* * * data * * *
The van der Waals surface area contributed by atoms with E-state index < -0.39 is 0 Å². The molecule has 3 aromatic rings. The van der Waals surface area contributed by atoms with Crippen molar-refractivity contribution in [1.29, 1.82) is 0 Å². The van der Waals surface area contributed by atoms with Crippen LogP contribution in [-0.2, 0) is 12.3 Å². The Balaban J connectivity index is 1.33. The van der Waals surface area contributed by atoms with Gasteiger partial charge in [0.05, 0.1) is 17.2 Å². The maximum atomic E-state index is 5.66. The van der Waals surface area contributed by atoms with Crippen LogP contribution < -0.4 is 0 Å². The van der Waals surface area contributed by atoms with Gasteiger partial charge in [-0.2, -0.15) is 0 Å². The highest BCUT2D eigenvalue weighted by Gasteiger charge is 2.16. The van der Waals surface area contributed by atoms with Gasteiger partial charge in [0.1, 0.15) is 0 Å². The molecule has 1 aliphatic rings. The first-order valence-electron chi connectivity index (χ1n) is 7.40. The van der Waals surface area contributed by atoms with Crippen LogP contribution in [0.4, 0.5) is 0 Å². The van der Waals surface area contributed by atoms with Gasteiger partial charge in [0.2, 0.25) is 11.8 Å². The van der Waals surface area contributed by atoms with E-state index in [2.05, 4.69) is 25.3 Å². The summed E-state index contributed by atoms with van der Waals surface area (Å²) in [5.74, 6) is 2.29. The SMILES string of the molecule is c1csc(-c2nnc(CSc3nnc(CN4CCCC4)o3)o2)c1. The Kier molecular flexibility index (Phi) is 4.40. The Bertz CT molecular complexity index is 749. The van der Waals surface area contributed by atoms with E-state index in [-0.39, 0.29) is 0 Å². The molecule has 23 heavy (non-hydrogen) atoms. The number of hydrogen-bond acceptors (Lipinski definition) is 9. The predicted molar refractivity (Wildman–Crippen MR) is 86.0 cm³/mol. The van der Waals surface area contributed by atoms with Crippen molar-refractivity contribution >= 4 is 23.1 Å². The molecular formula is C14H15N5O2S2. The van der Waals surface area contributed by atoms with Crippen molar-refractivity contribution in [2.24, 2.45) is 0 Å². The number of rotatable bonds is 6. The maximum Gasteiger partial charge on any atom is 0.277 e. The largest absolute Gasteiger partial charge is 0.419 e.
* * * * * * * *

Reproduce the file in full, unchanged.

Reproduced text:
The van der Waals surface area contributed by atoms with E-state index < -0.39 is 0 Å². The molecule has 3 aromatic rings. The van der Waals surface area contributed by atoms with Crippen molar-refractivity contribution in [1.29, 1.82) is 0 Å². The van der Waals surface area contributed by atoms with Crippen LogP contribution in [-0.2, 0) is 12.3 Å². The Balaban J connectivity index is 1.33. The van der Waals surface area contributed by atoms with Gasteiger partial charge in [0.05, 0.1) is 17.2 Å². The maximum atomic E-state index is 5.66. The van der Waals surface area contributed by atoms with Crippen LogP contribution < -0.4 is 0 Å². The van der Waals surface area contributed by atoms with Gasteiger partial charge in [-0.2, -0.15) is 0 Å². The highest BCUT2D eigenvalue weighted by Gasteiger charge is 2.16. The van der Waals surface area contributed by atoms with Gasteiger partial charge in [0.1, 0.15) is 0 Å². The molecule has 1 aliphatic rings. The first-order valence-electron chi connectivity index (χ1n) is 7.40. The van der Waals surface area contributed by atoms with Crippen LogP contribution in [0.4, 0.5) is 0 Å². The van der Waals surface area contributed by atoms with Gasteiger partial charge in [0.2, 0.25) is 11.8 Å². The van der Waals surface area contributed by atoms with E-state index in [2.05, 4.69) is 25.3 Å². The summed E-state index contributed by atoms with van der Waals surface area (Å²) in [5.74, 6) is 2.29. The SMILES string of the molecule is c1csc(-c2nnc(CSc3nnc(CN4CCCC4)o3)o2)c1. The Kier molecular flexibility index (Phi) is 4.40. The Bertz CT molecular complexity index is 749. The van der Waals surface area contributed by atoms with E-state index in [-0.39, 0.29) is 0 Å². The molecule has 23 heavy (non-hydrogen) atoms. The number of hydrogen-bond acceptors (Lipinski definition) is 9. The predicted molar refractivity (Wildman–Crippen MR) is 86.0 cm³/mol. The van der Waals surface area contributed by atoms with Crippen molar-refractivity contribution >= 4 is 23.1 Å². The molecular formula is C14H15N5O2S2. The van der Waals surface area contributed by atoms with Crippen molar-refractivity contribution in [2.24, 2.45) is 0 Å². The number of rotatable bonds is 6. The maximum Gasteiger partial charge on any atom is 0.277 e. The largest absolute Gasteiger partial charge is 0.419 e.